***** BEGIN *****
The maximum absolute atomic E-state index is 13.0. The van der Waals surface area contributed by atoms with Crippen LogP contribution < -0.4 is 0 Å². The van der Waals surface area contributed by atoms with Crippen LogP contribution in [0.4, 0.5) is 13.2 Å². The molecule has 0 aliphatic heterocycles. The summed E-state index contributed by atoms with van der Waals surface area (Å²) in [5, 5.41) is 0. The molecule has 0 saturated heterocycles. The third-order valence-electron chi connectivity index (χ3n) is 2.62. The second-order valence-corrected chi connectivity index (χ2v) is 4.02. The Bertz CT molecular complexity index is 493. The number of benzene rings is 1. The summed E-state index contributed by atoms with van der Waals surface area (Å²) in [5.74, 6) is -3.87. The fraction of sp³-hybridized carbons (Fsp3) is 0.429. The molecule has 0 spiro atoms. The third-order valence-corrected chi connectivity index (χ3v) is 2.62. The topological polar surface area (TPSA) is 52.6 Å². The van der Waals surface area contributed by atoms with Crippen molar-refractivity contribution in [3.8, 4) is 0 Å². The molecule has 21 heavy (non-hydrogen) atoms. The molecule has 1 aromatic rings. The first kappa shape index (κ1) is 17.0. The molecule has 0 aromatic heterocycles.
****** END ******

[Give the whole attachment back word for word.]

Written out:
The maximum absolute atomic E-state index is 13.0. The van der Waals surface area contributed by atoms with Crippen LogP contribution < -0.4 is 0 Å². The van der Waals surface area contributed by atoms with Crippen LogP contribution in [0.4, 0.5) is 13.2 Å². The molecule has 0 aliphatic heterocycles. The summed E-state index contributed by atoms with van der Waals surface area (Å²) in [5, 5.41) is 0. The molecule has 0 saturated heterocycles. The third-order valence-electron chi connectivity index (χ3n) is 2.62. The second-order valence-corrected chi connectivity index (χ2v) is 4.02. The Bertz CT molecular complexity index is 493. The number of benzene rings is 1. The summed E-state index contributed by atoms with van der Waals surface area (Å²) in [5.74, 6) is -3.87. The fraction of sp³-hybridized carbons (Fsp3) is 0.429. The molecule has 0 spiro atoms. The third-order valence-corrected chi connectivity index (χ3v) is 2.62. The topological polar surface area (TPSA) is 52.6 Å². The van der Waals surface area contributed by atoms with Crippen molar-refractivity contribution in [3.8, 4) is 0 Å². The molecule has 21 heavy (non-hydrogen) atoms. The molecule has 1 aromatic rings. The first kappa shape index (κ1) is 17.0. The molecule has 0 aromatic heterocycles.